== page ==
Sustainable consumption in the food sector is one of the main strategies for achieving environmental sustainability. The most effective ways to reduce the environmental impact of food consumption from the consumer perspective are the refusal of air-transported food, the preference for organic food, and the reduction in meat consumption (Jungbluth et al., 2000). Organic production is defined as a complex and intertwined system of both farm management and the food production chain that aims to merge best environmental practice, a high level of biodiversity, the conservation of natural resources, high animal welfare standards, and a production method employing natural constituents and processes, as an example free from synthetic chemical substances and genetically modified organisms (European Commission, 2014). A major challenge in this sector is to both expand and respond to demand without compromising consumers’ confidence in the above-mentioned principles and processes, as well as to build trust in the organic products imported, particularly as regards control measures (European Commission, 2014). Trust, credibility, transparency, and safety are key aspects of this sector, as ways of ensuring overall benefits in the long-term perspective (European Commission, 2016).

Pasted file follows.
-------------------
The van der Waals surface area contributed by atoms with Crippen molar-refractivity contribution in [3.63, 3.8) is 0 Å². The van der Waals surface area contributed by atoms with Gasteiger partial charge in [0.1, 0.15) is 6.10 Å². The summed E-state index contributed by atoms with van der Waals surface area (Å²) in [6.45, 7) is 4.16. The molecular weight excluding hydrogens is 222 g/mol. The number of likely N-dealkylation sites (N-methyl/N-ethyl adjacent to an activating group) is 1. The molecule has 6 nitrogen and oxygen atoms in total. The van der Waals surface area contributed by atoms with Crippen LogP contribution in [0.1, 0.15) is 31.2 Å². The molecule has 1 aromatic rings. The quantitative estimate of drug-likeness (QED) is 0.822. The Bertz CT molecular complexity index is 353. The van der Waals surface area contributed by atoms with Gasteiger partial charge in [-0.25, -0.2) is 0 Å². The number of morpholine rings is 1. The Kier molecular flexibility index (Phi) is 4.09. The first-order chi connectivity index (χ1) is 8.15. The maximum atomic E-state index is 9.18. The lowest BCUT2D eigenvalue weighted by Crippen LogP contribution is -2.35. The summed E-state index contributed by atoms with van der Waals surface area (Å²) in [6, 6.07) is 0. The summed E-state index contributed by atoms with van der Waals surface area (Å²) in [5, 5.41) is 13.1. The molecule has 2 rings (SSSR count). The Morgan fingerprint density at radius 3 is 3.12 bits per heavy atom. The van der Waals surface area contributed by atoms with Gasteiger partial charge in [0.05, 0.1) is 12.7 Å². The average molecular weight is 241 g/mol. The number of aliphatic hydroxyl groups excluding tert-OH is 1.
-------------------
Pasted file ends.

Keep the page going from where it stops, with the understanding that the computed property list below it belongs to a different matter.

Organic agriculture has developed rapidly in Europe and North America in response to the feedback coming from both markets and in terms of consumers’ demands. In Europe, as an example, the organic market has continued to grow (Willer et al., 2020a), and data from FiBL-AMI Survey (Willer et al., 2020c) showed that between 2000 and 2018 the retail sales of organic food has reached more than 40 billion euros. The largest European market for organic food in 2018 was Germany, with retail sales of 10.9 billion euros, followed by France (9.1 billion euros), and Italy (3.5 billion euros) (Willer et al., 2020b). According to the Bioreport 2017–2018 (Viganò, 2019), in 2017 the value of sales for the domestic use of organic food and drink in Italy grew by 18.6%, compared to in 2016. In 2018 the purchase of organic food products represented 3.7% of all food purchases, while in 2000 it was 0.7% (Nomisma, 2018). Furthermore, between June 2018 and June 2019 there was an increase in sales of organic products for domestic use in large retailers of 6% (Nomisma, 2019). Between March 2019 and March 2020, sales of organic fruit and vegetables recorded a growth of 24.8% (Assobio, 2020).